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Discussion in 'Diabetic Retinopathy' started by JamieTwigg, Aug 28, 2020.

  1. JamieTwigg

    JamieTwigg · Newbie

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    Good morning, has anyone dealt with severe retinopathy at an early age. I am currently 28 years old, I don’t have severe but it seems to be a future part of my life and maybe everyone who has diabetes.

    Just wondering if anyone’s had it early on and what treatments they had and what it resulted in, how did it effect your day to day lives, working, driving, living?
  2. EllieM

    EllieM Type 1 · Moderator
    Staff Member

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    I've been T1 for 50 years (since I was 8) and have had on again off again mild background retinopathy for decades. I remember being told in my 20s that I'd need laser treatment in my 30s or 40s but still haven't had any, and my condition would have to deteriorate a couple of levels for anyone to give me treatment. Better control reduces it for me, and I was promised recently (possibly rashly) by my endocrinologist that I wasn't going to go blind, lose my kidneys, a leg, etc etc.

    My recommendation would be not to panic, but use the condition as an indication that you need to tighten your control.
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  3. Grant_Vicat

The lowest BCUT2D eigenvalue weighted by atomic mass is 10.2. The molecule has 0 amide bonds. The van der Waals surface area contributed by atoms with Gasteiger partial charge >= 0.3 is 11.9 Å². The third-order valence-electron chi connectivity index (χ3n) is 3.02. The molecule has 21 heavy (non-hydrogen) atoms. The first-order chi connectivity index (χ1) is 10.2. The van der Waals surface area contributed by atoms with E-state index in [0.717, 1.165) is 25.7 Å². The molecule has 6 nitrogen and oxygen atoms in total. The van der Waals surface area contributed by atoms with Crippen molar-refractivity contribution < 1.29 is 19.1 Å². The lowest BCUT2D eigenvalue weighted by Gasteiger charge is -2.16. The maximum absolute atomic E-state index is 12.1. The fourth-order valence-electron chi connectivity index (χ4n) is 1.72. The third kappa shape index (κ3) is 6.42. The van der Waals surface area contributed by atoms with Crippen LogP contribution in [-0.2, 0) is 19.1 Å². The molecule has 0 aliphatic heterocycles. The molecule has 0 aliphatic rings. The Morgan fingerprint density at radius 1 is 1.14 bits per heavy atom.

Grant_Vicat Don't have diabetes · Well-Known Member

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    Hi @JamieTwigg I especially agree with @EllieM 's remark about better control. I had several doses of very primitive laser treatment between 1979 and 1983. Because I took advice seriously, I have had nothing done since and have been able to do all the things you mention. Obviously, because of scarring I would not attempt something like making Swiss watches, but most jobs are open to me. I wouldn't worry about the future. Provided you keep the best control you can, you might avoid treatment entirely. I often think about smokers who have died in their 90's and confounded all predictions. It underlines how different we all are and cannot therefore be compartmentalised. Have a long troublefree life!
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  4. MarkMunday

    MarkMunday Type 1 · Well-Known Member

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    Most of us have background retinopathy at some stage. Isolated aneurysms that usually disappear if control is good. Retinopathy is only a problem if it becomes proliferative. Because of blockages, new blood vessels are formed. They are fragile and when they burst, treatment is required. During my 43 years of T1, there have been some aneurysms, but they are all gone now. Some people seem to get get proliferative retinopathy in spite of maintaining good control, but we can only do our best.
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